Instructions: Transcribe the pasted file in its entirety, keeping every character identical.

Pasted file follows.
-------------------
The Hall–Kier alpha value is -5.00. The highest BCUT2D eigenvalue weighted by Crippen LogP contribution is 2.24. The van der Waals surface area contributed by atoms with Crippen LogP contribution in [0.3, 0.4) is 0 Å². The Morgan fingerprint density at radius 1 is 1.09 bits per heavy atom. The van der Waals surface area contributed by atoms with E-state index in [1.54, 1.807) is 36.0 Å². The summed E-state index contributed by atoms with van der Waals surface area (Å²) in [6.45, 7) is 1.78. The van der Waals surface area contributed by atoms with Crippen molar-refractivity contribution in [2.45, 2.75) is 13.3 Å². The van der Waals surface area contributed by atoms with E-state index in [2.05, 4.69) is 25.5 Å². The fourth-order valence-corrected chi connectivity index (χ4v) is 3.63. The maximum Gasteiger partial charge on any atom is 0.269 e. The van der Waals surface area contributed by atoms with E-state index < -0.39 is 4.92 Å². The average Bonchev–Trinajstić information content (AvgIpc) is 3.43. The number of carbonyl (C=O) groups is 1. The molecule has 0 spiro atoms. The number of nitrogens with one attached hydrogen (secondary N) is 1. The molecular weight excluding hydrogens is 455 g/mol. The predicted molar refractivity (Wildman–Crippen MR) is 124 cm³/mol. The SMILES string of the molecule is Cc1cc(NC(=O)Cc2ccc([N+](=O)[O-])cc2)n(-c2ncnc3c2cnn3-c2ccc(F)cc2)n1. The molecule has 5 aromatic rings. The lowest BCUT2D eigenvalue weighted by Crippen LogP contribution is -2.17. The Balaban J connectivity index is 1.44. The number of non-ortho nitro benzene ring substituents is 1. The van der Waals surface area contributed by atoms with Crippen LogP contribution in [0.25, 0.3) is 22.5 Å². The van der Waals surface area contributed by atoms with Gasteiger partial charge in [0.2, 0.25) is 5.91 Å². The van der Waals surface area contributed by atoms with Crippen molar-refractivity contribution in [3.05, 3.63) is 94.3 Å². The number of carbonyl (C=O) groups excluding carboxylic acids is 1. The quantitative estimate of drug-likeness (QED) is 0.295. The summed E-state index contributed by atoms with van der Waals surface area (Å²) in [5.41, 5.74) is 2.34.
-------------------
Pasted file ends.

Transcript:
The Hall–Kier alpha value is -5.00. The highest BCUT2D eigenvalue weighted by Crippen LogP contribution is 2.24. The van der Waals surface area contributed by atoms with Crippen LogP contribution in [0.3, 0.4) is 0 Å². The Morgan fingerprint density at radius 1 is 1.09 bits per heavy atom. The van der Waals surface area contributed by atoms with E-state index in [1.54, 1.807) is 36.0 Å². The summed E-state index contributed by atoms with van der Waals surface area (Å²) in [6.45, 7) is 1.78. The van der Waals surface area contributed by atoms with Crippen molar-refractivity contribution in [2.45, 2.75) is 13.3 Å². The van der Waals surface area contributed by atoms with E-state index in [2.05, 4.69) is 25.5 Å². The fourth-order valence-corrected chi connectivity index (χ4v) is 3.63. The maximum Gasteiger partial charge on any atom is 0.269 e. The van der Waals surface area contributed by atoms with E-state index < -0.39 is 4.92 Å². The average Bonchev–Trinajstić information content (AvgIpc) is 3.43. The number of carbonyl (C=O) groups is 1. The molecule has 0 spiro atoms. The number of nitrogens with one attached hydrogen (secondary N) is 1. The molecular weight excluding hydrogens is 455 g/mol. The predicted molar refractivity (Wildman–Crippen MR) is 124 cm³/mol. The SMILES string of the molecule is Cc1cc(NC(=O)Cc2ccc([N+](=O)[O-])cc2)n(-c2ncnc3c2cnn3-c2ccc(F)cc2)n1. The molecule has 5 aromatic rings. The lowest BCUT2D eigenvalue weighted by Crippen LogP contribution is -2.17. The Balaban J connectivity index is 1.44. The number of non-ortho nitro benzene ring substituents is 1. The van der Waals surface area contributed by atoms with Crippen LogP contribution in [0.25, 0.3) is 22.5 Å². The van der Waals surface area contributed by atoms with Gasteiger partial charge in [0.2, 0.25) is 5.91 Å². The van der Waals surface area contributed by atoms with Crippen molar-refractivity contribution in [3.05, 3.63) is 94.3 Å². The number of carbonyl (C=O) groups excluding carboxylic acids is 1. The quantitative estimate of drug-likeness (QED) is 0.295. The summed E-state index contributed by atoms with van der Waals surface area (Å²) in [5.41, 5.74) is 2.34.